Pixels & Pills Ultimate Guide to Mobile Devices


By Dan Bobear (@dbobear)

No, this is not a shopping guide. Go check out Engadget or Gizmodo if you want advice on the latest shiny things. We’ll wait.

…Back? Good. Because here, we’re not going to tell you about whether the iPad is worth buying or how to hack your new phone or what the latest Android news is. What we can tell you is:

  • Why mobile devices are more important than they seem at first glance
  • Why they’re important to pharma
  • What’s going on
  • What you should be doing.

If someone came up to you in 1975 and said that you needed to gather up your 35mm camera and your VHS camcorder and your touch-tone telephone with your local phone book and your handwritten address book and all of your books and your hi-fi with your entire record collection – and that in exchange for this truckload, they’d hand you back a small chunk of plastic and metal about the size of a candy bar – what would you have said?

Well, you wouldn’t have said anything, of course, because you weren’t born yet, you spry young thing. But let’s just pretend for a moment. Obviously, you’d have thought they were insane. This thing is smaller than an eight-track and it’s going to hold a warehouse of information? I thought you said it was a telephone!

That’s a tricky thing about mobile devices: they’re often still called by outdated names. Your mobile phone isn’t just a phone. Saying that is like calling your MacBook a word processor. They’re far more like computers than like telephones. That’s why they run applications, after all.

According to a Reuters article earlier this month, the Apple App store has more than 150,000 apps that have been downloaded more than 2 billion times. But if you add some of the competition – GetJar, Android Market and BlackBerry – that brings the total nearer to 275,000 apps (although some may be the same app on different platforms). And according to this infographic on Gigaom, that generated a quarter billion dollars in revenue in December 2009 alone. Simply put, it would be difficult to underestimate the existing and burgeoning capabilities and uses of mobile devices. That’s why they’re important – and of course, that’s also why they’re particularly important to pharma.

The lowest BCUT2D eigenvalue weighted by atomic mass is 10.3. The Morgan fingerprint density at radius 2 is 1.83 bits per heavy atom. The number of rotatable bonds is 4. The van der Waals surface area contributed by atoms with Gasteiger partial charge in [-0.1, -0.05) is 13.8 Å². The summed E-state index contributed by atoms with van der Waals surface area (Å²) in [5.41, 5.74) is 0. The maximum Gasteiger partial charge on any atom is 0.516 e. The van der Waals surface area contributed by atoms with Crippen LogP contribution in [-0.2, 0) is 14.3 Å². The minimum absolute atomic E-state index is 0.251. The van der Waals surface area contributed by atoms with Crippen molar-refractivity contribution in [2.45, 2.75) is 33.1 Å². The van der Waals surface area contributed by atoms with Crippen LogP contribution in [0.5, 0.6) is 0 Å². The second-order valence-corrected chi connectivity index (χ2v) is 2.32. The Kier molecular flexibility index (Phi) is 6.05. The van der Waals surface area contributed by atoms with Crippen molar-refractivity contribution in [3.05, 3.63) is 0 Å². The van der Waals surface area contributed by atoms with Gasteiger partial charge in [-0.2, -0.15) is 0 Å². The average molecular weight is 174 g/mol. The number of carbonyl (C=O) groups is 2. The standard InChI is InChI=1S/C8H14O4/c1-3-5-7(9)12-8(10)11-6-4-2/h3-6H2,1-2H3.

But more specifically for pharma, they provide immediate anywhere-connectivity to data. And as we all know, healthcare is all about data, whether it’s the provider or managed care or caregiver or patient who’s looking for it.

Here’s a great list of useful healthcare apps for the iPhone – and another list of health apps for Android phones. Like anything else in this space, though, they’re outdated as soon as they’re published. The rapidity of this market is stunning – perhaps only eclipsed by its growth. Doctors use apps. Patients use apps. And the FDA has their eye on apps, some of which they may consider medical devices. As with much of this burgeoning technology, it’s moving faster than references and regulations, and even statistics, can keep pace.

We, as people conversant in both the technology and in the industry, can help. Let’s become the bridge between the app world and the pharma world – helping patients, helping professionals, helping the industry. At last count, there are half a dozen apps designed to help a man keep track of the menstrual cycles of the women in their life, complete with devil-horn icons on “appropriate” days. We’ve got to be able to do better than this!



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